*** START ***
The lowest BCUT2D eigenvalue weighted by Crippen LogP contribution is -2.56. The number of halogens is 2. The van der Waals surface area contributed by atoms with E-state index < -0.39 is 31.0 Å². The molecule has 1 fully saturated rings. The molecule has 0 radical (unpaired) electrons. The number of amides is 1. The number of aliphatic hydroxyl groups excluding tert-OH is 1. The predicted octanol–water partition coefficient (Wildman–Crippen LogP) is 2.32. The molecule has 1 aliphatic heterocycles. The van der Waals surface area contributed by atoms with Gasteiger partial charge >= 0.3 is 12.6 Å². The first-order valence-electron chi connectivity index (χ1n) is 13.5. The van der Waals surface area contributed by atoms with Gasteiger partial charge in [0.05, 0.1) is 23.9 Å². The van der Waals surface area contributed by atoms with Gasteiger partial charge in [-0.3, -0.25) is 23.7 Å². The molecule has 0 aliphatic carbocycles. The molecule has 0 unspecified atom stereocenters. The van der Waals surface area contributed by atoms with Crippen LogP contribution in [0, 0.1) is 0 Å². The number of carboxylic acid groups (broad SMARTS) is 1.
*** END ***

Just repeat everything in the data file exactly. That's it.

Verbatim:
The lowest BCUT2D eigenvalue weighted by Crippen LogP contribution is -2.56. The number of halogens is 2. The van der Waals surface area contributed by atoms with E-state index < -0.39 is 31.0 Å². The molecule has 1 fully saturated rings. The molecule has 0 radical (unpaired) electrons. The number of amides is 1. The number of aliphatic hydroxyl groups excluding tert-OH is 1. The predicted octanol–water partition coefficient (Wildman–Crippen LogP) is 2.32. The molecule has 1 aliphatic heterocycles. The van der Waals surface area contributed by atoms with Gasteiger partial charge >= 0.3 is 12.6 Å². The first-order valence-electron chi connectivity index (χ1n) is 13.5. The van der Waals surface area contributed by atoms with Gasteiger partial charge in [0.05, 0.1) is 23.9 Å². The van der Waals surface area contributed by atoms with Gasteiger partial charge in [-0.3, -0.25) is 23.7 Å². The molecule has 0 aliphatic carbocycles. The molecule has 0 unspecified atom stereocenters. The van der Waals surface area contributed by atoms with Crippen LogP contribution in [0, 0.1) is 0 Å². The number of carboxylic acid groups (broad SMARTS) is 1.